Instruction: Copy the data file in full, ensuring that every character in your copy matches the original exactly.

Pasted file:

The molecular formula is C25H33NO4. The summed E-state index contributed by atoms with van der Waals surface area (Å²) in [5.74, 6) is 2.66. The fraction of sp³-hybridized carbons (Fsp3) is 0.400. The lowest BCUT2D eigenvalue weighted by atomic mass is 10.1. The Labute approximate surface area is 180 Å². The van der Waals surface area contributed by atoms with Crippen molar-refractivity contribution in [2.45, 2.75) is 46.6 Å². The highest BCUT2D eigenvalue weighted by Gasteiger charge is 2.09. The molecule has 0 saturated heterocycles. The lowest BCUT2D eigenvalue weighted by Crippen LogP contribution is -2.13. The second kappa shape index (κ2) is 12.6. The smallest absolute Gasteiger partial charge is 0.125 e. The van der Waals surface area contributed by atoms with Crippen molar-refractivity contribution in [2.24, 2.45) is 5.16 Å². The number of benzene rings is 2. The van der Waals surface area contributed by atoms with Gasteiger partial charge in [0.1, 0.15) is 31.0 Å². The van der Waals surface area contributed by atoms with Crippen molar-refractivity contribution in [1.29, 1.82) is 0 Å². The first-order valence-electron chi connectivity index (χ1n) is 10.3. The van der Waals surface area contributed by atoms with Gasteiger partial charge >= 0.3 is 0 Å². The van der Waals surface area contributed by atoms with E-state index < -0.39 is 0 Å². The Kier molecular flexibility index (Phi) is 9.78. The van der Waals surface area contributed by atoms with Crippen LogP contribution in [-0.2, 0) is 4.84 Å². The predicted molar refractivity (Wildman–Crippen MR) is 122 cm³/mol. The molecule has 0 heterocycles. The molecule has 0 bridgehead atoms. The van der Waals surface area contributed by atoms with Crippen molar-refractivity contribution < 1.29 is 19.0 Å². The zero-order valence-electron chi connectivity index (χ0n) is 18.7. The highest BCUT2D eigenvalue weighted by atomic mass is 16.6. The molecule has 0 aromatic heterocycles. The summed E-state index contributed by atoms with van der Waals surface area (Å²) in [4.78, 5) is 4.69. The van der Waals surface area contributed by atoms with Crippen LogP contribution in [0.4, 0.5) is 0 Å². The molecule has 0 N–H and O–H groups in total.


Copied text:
The molecular formula is C25H33NO4. The summed E-state index contributed by atoms with van der Waals surface area (Å²) in [5.74, 6) is 2.66. The fraction of sp³-hybridized carbons (Fsp3) is 0.400. The lowest BCUT2D eigenvalue weighted by atomic mass is 10.1. The Labute approximate surface area is 180 Å². The van der Waals surface area contributed by atoms with Crippen molar-refractivity contribution in [2.45, 2.75) is 46.6 Å². The highest BCUT2D eigenvalue weighted by Gasteiger charge is 2.09. The molecule has 0 saturated heterocycles. The lowest BCUT2D eigenvalue weighted by Crippen LogP contribution is -2.13. The second kappa shape index (κ2) is 12.6. The smallest absolute Gasteiger partial charge is 0.125 e. The van der Waals surface area contributed by atoms with Crippen molar-refractivity contribution in [2.24, 2.45) is 5.16 Å². The number of benzene rings is 2. The van der Waals surface area contributed by atoms with Gasteiger partial charge in [0.1, 0.15) is 31.0 Å². The van der Waals surface area contributed by atoms with Crippen molar-refractivity contribution in [1.29, 1.82) is 0 Å². The first-order valence-electron chi connectivity index (χ1n) is 10.3. The van der Waals surface area contributed by atoms with Gasteiger partial charge >= 0.3 is 0 Å². The van der Waals surface area contributed by atoms with E-state index < -0.39 is 0 Å². The Kier molecular flexibility index (Phi) is 9.78. The van der Waals surface area contributed by atoms with Crippen LogP contribution in [-0.2, 0) is 4.84 Å². The predicted molar refractivity (Wildman–Crippen MR) is 122 cm³/mol. The molecule has 0 heterocycles. The molecule has 0 bridgehead atoms. The van der Waals surface area contributed by atoms with Crippen molar-refractivity contribution < 1.29 is 19.0 Å². The zero-order valence-electron chi connectivity index (χ0n) is 18.7. The highest BCUT2D eigenvalue weighted by atomic mass is 16.6. The molecule has 0 aromatic heterocycles. The summed E-state index contributed by atoms with van der Waals surface area (Å²) in [4.78, 5) is 4.69. The van der Waals surface area contributed by atoms with Crippen LogP contribution in [0.4, 0.5) is 0 Å². The molecule has 0 N–H and O–H groups in total.